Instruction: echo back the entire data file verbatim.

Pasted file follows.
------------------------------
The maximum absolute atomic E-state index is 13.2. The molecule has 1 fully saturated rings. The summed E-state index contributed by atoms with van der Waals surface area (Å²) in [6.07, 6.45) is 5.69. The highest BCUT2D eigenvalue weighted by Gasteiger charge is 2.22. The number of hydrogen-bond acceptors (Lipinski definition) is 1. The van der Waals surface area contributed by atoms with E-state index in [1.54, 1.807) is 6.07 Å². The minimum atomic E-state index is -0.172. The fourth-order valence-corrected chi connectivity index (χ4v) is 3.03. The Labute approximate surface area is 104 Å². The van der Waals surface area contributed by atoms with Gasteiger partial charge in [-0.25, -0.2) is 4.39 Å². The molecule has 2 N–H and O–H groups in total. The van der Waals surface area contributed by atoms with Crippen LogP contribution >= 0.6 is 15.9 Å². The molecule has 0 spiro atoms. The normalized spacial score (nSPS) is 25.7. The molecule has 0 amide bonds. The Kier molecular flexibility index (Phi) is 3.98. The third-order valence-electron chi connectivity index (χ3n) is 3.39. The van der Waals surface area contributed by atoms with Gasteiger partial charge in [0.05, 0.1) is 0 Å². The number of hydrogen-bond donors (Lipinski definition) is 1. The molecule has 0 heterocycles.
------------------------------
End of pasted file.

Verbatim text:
The maximum absolute atomic E-state index is 13.2. The molecule has 1 fully saturated rings. The summed E-state index contributed by atoms with van der Waals surface area (Å²) in [6.07, 6.45) is 5.69. The highest BCUT2D eigenvalue weighted by Gasteiger charge is 2.22. The number of hydrogen-bond acceptors (Lipinski definition) is 1. The van der Waals surface area contributed by atoms with E-state index in [1.54, 1.807) is 6.07 Å². The minimum atomic E-state index is -0.172. The fourth-order valence-corrected chi connectivity index (χ4v) is 3.03. The Labute approximate surface area is 104 Å². The van der Waals surface area contributed by atoms with Gasteiger partial charge in [-0.25, -0.2) is 4.39 Å². The molecule has 2 N–H and O–H groups in total. The van der Waals surface area contributed by atoms with Crippen LogP contribution >= 0.6 is 15.9 Å². The molecule has 0 spiro atoms. The normalized spacial score (nSPS) is 25.7. The molecule has 0 amide bonds. The Kier molecular flexibility index (Phi) is 3.98. The third-order valence-electron chi connectivity index (χ3n) is 3.39. The van der Waals surface area contributed by atoms with Gasteiger partial charge in [0.05, 0.1) is 0 Å². The number of hydrogen-bond donors (Lipinski definition) is 1. The molecule has 0 heterocycles.